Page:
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The Somewhat Litvshe Yid

Friday, July 08, 2005

Parshas Chukas

The Gemara at the end of Moed Koton (28a) asks, why did the Torah connect (למה נסמכה התורה) the portion of the Red Heifer and the death of Miriam? (Considering that the mitzvah was obviously given earlier, Bamidbar 8:7 הזה עליהם מי חטאת see Emek Davar Bamidbar 19:1) It answers there with the statement, just as the Red Heifer atones (מכפרת) so the death of the righteous (מיתתן של צדיקים) atones.
There is another Gemara, at the end of Sanhedrin (113a), which seems to contradict this statement of Chazal. When a righteous man passes from this world ( צדיק נפטר מן העולם), evil comes to the world (רעה באה לעולם). This is learned out from the pasuk in Yeshayahu(57:1) The righteous perishes and no man lays it to heart(הצדיק אבד, ואין איש שם על-לב), and the merciful men are taken away from the evil to come(ואנשי-חסד נאספים באין מבין, כי-מפני הרעה נאסף הצדיק).

Rav Moshe Tzuriel, in his Otzros HaAggadah (ח"א), gives an interesting answer. He bases it on another Gemara in Sanhedrin (108b), that the funeral oration of the righteous staves off retribution (ללמדך שהספדן של צדיקים מעכבין את הפורענות). Why does the death of the righteous bring atonement on the world? When they are remembered, people are aroused to repentance and good deeds, as the righteous are taken as role models and the tales of their actions are mentioned and spread. If, though, no one pays attention to the Hespaidim and the passing of the tzaddik is looked over, then truly it brings evil on the world. Since not only was an opportunity lost to those surviving, but the good that he himself did will not increase. Such is the case from the pasuk in Yeshayahu, the righteous perishes and no man lays it to heart. His passing is ignored, his life not taken as an inspiration.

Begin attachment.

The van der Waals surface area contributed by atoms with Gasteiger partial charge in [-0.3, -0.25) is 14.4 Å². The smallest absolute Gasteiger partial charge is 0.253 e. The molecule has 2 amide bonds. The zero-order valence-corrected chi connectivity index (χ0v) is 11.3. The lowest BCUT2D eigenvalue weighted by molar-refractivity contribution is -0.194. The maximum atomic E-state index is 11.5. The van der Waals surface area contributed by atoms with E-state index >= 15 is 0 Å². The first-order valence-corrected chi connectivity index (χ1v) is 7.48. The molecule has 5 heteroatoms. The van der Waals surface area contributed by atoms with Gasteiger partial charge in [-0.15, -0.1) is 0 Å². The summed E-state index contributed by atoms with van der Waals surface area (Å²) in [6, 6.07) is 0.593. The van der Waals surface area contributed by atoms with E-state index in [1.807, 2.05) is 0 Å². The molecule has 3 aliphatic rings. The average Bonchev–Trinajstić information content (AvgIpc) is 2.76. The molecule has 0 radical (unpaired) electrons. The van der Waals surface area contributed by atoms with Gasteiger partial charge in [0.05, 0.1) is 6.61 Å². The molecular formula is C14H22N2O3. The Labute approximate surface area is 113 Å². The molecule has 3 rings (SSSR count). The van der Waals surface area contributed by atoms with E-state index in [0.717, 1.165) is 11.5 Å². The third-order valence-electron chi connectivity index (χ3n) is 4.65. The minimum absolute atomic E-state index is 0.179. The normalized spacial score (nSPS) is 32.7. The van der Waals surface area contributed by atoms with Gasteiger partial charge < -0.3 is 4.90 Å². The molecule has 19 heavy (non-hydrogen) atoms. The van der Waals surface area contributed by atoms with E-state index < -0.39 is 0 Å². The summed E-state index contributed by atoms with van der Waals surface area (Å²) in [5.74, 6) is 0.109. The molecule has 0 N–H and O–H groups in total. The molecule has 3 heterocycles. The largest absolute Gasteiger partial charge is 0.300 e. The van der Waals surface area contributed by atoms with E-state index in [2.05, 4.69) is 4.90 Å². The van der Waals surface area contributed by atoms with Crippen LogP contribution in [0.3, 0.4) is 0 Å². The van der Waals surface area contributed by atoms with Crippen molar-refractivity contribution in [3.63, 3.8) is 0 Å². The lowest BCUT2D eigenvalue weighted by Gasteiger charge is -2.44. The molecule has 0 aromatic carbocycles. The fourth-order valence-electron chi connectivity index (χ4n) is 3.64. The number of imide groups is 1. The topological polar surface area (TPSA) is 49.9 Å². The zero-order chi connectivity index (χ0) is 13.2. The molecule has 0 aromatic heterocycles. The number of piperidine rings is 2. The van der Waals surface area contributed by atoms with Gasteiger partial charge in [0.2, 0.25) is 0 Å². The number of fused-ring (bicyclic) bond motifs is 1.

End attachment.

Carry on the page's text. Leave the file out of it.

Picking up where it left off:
May we all be zocheh to see the Geula Sh’leimah speedily in our days.

Good Sabbos.


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